【ACO Book Reviews Open Call】Stephen Mansfield - "The Cloven Viscount"
Stephen Mansfield - "The Cloven Viscount"
Italo Calvino's 1951 novella The Cloven Viscount has a very straightforward premise. While off fighting a war in Bohemia, an Italian viscount is struck by an enemy cannonball that splits him into two perfectly equal halves. These halves are then separately resurrected in the aftermath of the battle. The right side takes on all of the viscount's "evil" qualities and returns to his homeland to wreck havoc, only to eventually be followed by the left side, who has retained all of the viscount's moral goodness.
Like many of Calvino's works, what unfolds from this premise is less a plot-driven narrative and more a series of philosophical ponderings arising from how these two viscounts interact with their various subjects and each other.
The most compelling of these is the subversion of the simple morality tale that is so easily established by the premise. The good half of the viscount arrives home after the bad half has already been terrorizing the populace, and he is initially greeted as a potential savior as his kind acts begin to improve people's lives. But he shortly outlives his welcome, and the limitations of his goodness are revealed.
His main flaw is that his goodness manifests in a set of moral principles about individual action that take precedence over human suffering. When some constables approach him about confronting the evil viscount, he is unwilling to take up arms out of a commitment to pacifism. In the next scene he places flowers on the graves of the fallen rebels without being able to consider his complicity in their demise or the ongoing suffering of others.
Calvino's writing is informed by his experience of the rise and fall of fascism in Italy, but the issue of passivity being mistaken for goodness in the face of evil is something that resonates to this day not only in the realm of politics but also in our day-to-day actions. Morality comes from understanding circumstances and taking action according to what will best help people in those circumstances, not adhering to a strict dogma about individual actions.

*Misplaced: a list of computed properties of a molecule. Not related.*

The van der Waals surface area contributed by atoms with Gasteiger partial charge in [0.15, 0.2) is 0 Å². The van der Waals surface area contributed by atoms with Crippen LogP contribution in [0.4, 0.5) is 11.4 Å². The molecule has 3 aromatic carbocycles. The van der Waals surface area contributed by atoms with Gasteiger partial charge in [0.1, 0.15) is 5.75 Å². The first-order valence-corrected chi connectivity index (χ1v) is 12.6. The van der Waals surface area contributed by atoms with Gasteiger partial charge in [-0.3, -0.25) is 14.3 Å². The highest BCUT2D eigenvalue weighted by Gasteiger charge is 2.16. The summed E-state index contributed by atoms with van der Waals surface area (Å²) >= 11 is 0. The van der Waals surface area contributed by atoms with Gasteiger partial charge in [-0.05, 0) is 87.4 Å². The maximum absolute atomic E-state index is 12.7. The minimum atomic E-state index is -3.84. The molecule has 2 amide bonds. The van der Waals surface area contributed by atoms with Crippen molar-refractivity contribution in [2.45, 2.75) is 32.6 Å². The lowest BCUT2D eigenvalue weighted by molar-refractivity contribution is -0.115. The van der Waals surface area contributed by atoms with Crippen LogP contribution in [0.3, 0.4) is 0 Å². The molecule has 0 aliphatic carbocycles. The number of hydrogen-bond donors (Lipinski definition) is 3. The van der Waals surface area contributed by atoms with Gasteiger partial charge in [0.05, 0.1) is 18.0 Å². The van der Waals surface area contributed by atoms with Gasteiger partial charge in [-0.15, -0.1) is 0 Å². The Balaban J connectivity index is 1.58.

Another resonant theme is completeness or the illusion of it. This is most obvious in the nature of the bisected viscount, but it also appears elsewhere in the story, like with the exiled Huguenots who lost their bible and have an incomplete understanding of faith. Incompleteness is not only explored in individuals, but also in a communal context. Many characters are missing something in life without one or both parts of the viscount present, and this supports the general idea that every person we are in community with in some way makes us whole.
The story is narrated by the young nephew of the viscount who relates all of the surreal and horrifying events with matter-of-factness. This creates a darkly comic tone that keeps the emotional heaviness of the events at arm's length. This allows the story to be intellectually resonant and engaging while also being very enjoyable to read.
(Image provided by Stephen Mansfield)